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Where the rubber hits the dirt track: Ordained Local Ministry in the parish.
The traditional model of ministry in the Anglican Church has been based on the English parish model. However, change, especially demographic change, has meant many rural parishes cannot afford to pay for stipendiary clergy. One strategy which has been adopted in some dioceses is ordaining self-funded local people as priests to serve in their own community. This has been given different names, including Ordained Local Ministry (OLM).
The Anglican Church has conducted some research to evaluate OLM, but it has not addressed the issues from the perspective of the parishes concerned, or from that of the key stakeholders.
My research project addresses OLM from the local perspective as the role of the parish is crucial to OLM. Using Oral History, I will be asking parishioners in two rural parishes their perceptions of OLM, the reality of the experience, changes in relationships, diocesan support, parish support, and general assessment.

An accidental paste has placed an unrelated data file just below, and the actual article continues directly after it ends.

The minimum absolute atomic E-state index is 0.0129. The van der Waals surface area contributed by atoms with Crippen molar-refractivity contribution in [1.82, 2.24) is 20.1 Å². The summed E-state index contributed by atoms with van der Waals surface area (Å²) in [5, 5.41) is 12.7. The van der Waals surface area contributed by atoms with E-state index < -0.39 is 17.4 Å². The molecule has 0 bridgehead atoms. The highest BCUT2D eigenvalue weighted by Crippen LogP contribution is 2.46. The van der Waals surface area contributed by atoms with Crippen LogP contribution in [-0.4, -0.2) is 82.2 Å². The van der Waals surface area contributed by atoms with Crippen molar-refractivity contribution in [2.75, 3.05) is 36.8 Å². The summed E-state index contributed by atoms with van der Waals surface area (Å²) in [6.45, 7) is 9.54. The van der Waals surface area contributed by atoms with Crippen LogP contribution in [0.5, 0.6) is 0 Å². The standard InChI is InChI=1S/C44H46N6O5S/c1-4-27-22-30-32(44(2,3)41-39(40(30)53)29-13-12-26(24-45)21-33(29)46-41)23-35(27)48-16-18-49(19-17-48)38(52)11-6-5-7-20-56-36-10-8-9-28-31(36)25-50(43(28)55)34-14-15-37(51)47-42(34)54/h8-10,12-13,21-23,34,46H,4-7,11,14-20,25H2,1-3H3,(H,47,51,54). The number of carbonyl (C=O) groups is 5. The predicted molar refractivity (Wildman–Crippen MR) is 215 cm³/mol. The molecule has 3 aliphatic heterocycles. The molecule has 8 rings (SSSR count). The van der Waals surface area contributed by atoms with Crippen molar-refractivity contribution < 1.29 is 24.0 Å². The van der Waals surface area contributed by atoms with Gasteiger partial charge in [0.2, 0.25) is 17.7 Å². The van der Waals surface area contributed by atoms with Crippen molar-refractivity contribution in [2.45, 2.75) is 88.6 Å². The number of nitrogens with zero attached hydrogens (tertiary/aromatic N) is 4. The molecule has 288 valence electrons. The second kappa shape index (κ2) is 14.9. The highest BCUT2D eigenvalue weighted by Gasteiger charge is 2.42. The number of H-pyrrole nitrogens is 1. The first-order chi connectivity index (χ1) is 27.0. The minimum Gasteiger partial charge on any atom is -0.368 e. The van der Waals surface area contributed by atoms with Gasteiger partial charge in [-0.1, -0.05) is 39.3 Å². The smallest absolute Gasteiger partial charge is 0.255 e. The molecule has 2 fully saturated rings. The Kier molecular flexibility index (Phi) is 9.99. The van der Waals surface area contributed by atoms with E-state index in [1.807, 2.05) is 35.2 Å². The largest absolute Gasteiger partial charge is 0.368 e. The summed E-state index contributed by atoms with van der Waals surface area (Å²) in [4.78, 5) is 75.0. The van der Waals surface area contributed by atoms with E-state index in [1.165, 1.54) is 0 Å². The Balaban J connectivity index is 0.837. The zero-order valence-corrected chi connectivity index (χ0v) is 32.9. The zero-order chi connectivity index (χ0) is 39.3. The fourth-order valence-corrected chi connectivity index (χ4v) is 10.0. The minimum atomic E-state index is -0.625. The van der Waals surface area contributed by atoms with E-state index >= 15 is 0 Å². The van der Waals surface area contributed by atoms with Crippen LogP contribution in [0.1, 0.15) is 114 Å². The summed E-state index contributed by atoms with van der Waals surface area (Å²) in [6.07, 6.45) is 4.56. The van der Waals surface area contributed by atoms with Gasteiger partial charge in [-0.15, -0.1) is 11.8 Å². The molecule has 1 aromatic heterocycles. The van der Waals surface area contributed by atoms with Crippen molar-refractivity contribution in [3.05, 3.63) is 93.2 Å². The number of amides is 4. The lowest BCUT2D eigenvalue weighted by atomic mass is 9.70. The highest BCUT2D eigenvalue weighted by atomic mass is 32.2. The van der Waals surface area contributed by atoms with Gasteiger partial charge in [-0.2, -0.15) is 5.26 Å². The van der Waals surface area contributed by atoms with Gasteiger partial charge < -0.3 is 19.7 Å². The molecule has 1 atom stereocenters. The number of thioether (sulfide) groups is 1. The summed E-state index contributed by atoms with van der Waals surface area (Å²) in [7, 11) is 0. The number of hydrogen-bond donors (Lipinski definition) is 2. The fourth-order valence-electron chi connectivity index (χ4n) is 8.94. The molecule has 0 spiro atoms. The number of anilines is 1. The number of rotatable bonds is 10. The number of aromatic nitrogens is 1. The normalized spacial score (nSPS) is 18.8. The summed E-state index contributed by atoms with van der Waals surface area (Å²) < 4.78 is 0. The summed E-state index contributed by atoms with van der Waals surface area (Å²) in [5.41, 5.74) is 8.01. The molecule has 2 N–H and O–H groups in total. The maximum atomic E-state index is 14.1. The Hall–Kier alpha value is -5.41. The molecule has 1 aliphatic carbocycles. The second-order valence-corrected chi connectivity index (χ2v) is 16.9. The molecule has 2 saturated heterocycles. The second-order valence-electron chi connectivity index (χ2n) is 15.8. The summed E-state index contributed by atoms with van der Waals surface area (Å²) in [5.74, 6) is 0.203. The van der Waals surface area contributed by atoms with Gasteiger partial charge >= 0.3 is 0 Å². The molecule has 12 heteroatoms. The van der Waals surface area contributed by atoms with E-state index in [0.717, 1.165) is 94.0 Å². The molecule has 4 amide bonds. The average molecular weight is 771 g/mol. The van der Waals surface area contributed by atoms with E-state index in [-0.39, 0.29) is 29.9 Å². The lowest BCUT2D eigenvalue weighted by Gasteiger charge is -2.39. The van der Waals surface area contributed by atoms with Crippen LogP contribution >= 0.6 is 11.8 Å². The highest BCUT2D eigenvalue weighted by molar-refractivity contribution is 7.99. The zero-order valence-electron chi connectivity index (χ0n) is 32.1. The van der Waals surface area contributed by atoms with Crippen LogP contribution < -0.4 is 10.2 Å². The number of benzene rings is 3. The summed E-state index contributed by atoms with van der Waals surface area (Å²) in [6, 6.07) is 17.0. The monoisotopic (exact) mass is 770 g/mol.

My intention is to provide a summary of the material for the relevant bishops in order that the parish perspectives of OLM might provide a wider range of resources and perspectives for future diocesan decisions regarding OLM.
I had completed a Grad Dip Th., M Th. And M Min. through Charles Sturt. I was familiar with Charles Sturt's processes and I had met a number of the staff. As my studies must be through Distance Education, I needed a university that catered to Distance Education students – which Charles Sturt does. The campus in Canberra, St Mark’s, is also relatively geographically accessible.